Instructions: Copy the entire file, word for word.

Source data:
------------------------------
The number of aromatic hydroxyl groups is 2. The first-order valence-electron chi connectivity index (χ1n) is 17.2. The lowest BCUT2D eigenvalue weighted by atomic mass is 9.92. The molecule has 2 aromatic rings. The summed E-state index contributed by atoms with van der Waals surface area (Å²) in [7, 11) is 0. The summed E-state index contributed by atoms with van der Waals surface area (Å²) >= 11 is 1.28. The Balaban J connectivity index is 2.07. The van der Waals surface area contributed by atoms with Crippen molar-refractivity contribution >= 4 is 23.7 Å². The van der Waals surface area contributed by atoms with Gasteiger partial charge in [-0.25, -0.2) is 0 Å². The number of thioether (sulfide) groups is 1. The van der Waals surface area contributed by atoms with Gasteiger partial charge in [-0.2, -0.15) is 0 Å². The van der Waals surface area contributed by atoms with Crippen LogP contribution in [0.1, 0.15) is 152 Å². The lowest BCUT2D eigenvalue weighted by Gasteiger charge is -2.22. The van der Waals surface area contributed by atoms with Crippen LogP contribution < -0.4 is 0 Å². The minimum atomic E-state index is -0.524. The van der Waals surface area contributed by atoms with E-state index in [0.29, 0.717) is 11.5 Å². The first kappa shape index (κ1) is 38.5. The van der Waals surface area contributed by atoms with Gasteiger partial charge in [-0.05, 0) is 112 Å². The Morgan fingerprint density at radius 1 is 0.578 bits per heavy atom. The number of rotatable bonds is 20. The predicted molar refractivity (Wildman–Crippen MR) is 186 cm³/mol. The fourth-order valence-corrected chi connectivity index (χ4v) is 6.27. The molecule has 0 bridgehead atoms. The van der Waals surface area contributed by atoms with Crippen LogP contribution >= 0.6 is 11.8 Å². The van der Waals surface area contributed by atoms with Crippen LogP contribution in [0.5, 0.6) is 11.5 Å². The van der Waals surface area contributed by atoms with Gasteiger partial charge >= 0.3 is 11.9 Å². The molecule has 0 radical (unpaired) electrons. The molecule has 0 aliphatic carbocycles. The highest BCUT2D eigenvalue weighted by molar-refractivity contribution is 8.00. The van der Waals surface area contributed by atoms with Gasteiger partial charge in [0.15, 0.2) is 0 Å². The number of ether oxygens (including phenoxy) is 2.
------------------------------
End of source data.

The number of aromatic hydroxyl groups is 2. The first-order valence-electron chi connectivity index (χ1n) is 17.2. The lowest BCUT2D eigenvalue weighted by atomic mass is 9.92. The molecule has 2 aromatic rings. The summed E-state index contributed by atoms with van der Waals surface area (Å²) in [7, 11) is 0. The summed E-state index contributed by atoms with van der Waals surface area (Å²) >= 11 is 1.28. The Balaban J connectivity index is 2.07. The van der Waals surface area contributed by atoms with Crippen molar-refractivity contribution >= 4 is 23.7 Å². The van der Waals surface area contributed by atoms with Gasteiger partial charge in [-0.25, -0.2) is 0 Å². The number of thioether (sulfide) groups is 1. The van der Waals surface area contributed by atoms with Gasteiger partial charge in [-0.2, -0.15) is 0 Å². The van der Waals surface area contributed by atoms with Crippen LogP contribution in [0.1, 0.15) is 152 Å². The lowest BCUT2D eigenvalue weighted by Gasteiger charge is -2.22. The van der Waals surface area contributed by atoms with Crippen LogP contribution < -0.4 is 0 Å². The minimum atomic E-state index is -0.524. The van der Waals surface area contributed by atoms with E-state index in [0.29, 0.717) is 11.5 Å². The first kappa shape index (κ1) is 38.5. The van der Waals surface area contributed by atoms with Gasteiger partial charge in [-0.05, 0) is 112 Å². The Morgan fingerprint density at radius 1 is 0.578 bits per heavy atom. The number of rotatable bonds is 20. The predicted molar refractivity (Wildman–Crippen MR) is 186 cm³/mol. The fourth-order valence-corrected chi connectivity index (χ4v) is 6.27. The molecule has 0 bridgehead atoms. The van der Waals surface area contributed by atoms with Crippen LogP contribution >= 0.6 is 11.8 Å². The van der Waals surface area contributed by atoms with Crippen LogP contribution in [0.5, 0.6) is 11.5 Å². The van der Waals surface area contributed by atoms with Gasteiger partial charge >= 0.3 is 11.9 Å². The molecule has 0 radical (unpaired) electrons. The molecule has 0 aliphatic carbocycles. The highest BCUT2D eigenvalue weighted by molar-refractivity contribution is 8.00. The van der Waals surface area contributed by atoms with Gasteiger partial charge in [0.15, 0.2) is 0 Å². The number of ether oxygens (including phenoxy) is 2.